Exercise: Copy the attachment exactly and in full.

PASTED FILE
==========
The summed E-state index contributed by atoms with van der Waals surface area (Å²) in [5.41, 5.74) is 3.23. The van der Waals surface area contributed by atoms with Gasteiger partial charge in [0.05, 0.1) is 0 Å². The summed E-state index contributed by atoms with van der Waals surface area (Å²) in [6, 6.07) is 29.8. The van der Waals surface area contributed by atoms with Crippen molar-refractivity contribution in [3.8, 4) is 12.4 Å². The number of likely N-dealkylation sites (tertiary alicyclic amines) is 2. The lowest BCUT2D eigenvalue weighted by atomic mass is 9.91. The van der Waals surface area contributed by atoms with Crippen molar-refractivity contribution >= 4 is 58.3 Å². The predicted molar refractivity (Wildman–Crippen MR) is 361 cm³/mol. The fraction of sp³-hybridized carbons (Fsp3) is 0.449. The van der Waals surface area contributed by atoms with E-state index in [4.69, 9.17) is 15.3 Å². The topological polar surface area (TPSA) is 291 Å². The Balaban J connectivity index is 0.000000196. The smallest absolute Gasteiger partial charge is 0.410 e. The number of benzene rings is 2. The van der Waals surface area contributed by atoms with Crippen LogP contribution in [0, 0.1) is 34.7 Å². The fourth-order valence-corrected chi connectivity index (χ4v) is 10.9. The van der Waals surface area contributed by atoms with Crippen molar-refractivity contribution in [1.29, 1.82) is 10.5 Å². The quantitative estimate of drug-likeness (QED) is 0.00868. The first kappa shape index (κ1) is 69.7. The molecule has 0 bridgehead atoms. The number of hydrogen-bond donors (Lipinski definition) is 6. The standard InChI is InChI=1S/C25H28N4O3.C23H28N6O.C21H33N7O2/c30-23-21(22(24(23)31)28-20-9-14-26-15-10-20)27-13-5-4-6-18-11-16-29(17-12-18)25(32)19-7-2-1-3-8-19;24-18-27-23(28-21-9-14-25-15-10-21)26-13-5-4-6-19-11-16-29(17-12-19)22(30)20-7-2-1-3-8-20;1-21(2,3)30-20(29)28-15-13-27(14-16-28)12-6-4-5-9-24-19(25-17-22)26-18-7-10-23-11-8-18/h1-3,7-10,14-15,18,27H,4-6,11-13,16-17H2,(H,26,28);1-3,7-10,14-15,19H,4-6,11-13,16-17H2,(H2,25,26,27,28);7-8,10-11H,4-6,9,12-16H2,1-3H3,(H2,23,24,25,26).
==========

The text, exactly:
The summed E-state index contributed by atoms with van der Waals surface area (Å²) in [5.41, 5.74) is 3.23. The van der Waals surface area contributed by atoms with Gasteiger partial charge in [0.05, 0.1) is 0 Å². The summed E-state index contributed by atoms with van der Waals surface area (Å²) in [6, 6.07) is 29.8. The van der Waals surface area contributed by atoms with Crippen molar-refractivity contribution in [3.8, 4) is 12.4 Å². The number of likely N-dealkylation sites (tertiary alicyclic amines) is 2. The lowest BCUT2D eigenvalue weighted by atomic mass is 9.91. The van der Waals surface area contributed by atoms with Crippen molar-refractivity contribution >= 4 is 58.3 Å². The predicted molar refractivity (Wildman–Crippen MR) is 361 cm³/mol. The fraction of sp³-hybridized carbons (Fsp3) is 0.449. The van der Waals surface area contributed by atoms with E-state index in [4.69, 9.17) is 15.3 Å². The topological polar surface area (TPSA) is 291 Å². The Balaban J connectivity index is 0.000000196. The smallest absolute Gasteiger partial charge is 0.410 e. The number of benzene rings is 2. The van der Waals surface area contributed by atoms with Crippen LogP contribution in [0, 0.1) is 34.7 Å². The fourth-order valence-corrected chi connectivity index (χ4v) is 10.9. The van der Waals surface area contributed by atoms with Crippen molar-refractivity contribution in [1.29, 1.82) is 10.5 Å². The quantitative estimate of drug-likeness (QED) is 0.00868. The first kappa shape index (κ1) is 69.7. The molecule has 0 bridgehead atoms. The number of hydrogen-bond donors (Lipinski definition) is 6. The standard InChI is InChI=1S/C25H28N4O3.C23H28N6O.C21H33N7O2/c30-23-21(22(24(23)31)28-20-9-14-26-15-10-20)27-13-5-4-6-18-11-16-29(17-12-18)25(32)19-7-2-1-3-8-19;24-18-27-23(28-21-9-14-25-15-10-21)26-13-5-4-6-19-11-16-29(17-12-19)22(30)20-7-2-1-3-8-20;1-21(2,3)30-20(29)28-15-13-27(14-16-28)12-6-4-5-9-24-19(25-17-22)26-18-7-10-23-11-8-18/h1-3,7-10,14-15,18,27H,4-6,11-13,16-17H2,(H,26,28);1-3,7-10,14-15,19H,4-6,11-13,16-17H2,(H2,25,26,27,28);7-8,10-11H,4-6,9,12-16H2,1-3H3,(H2,23,24,25,26).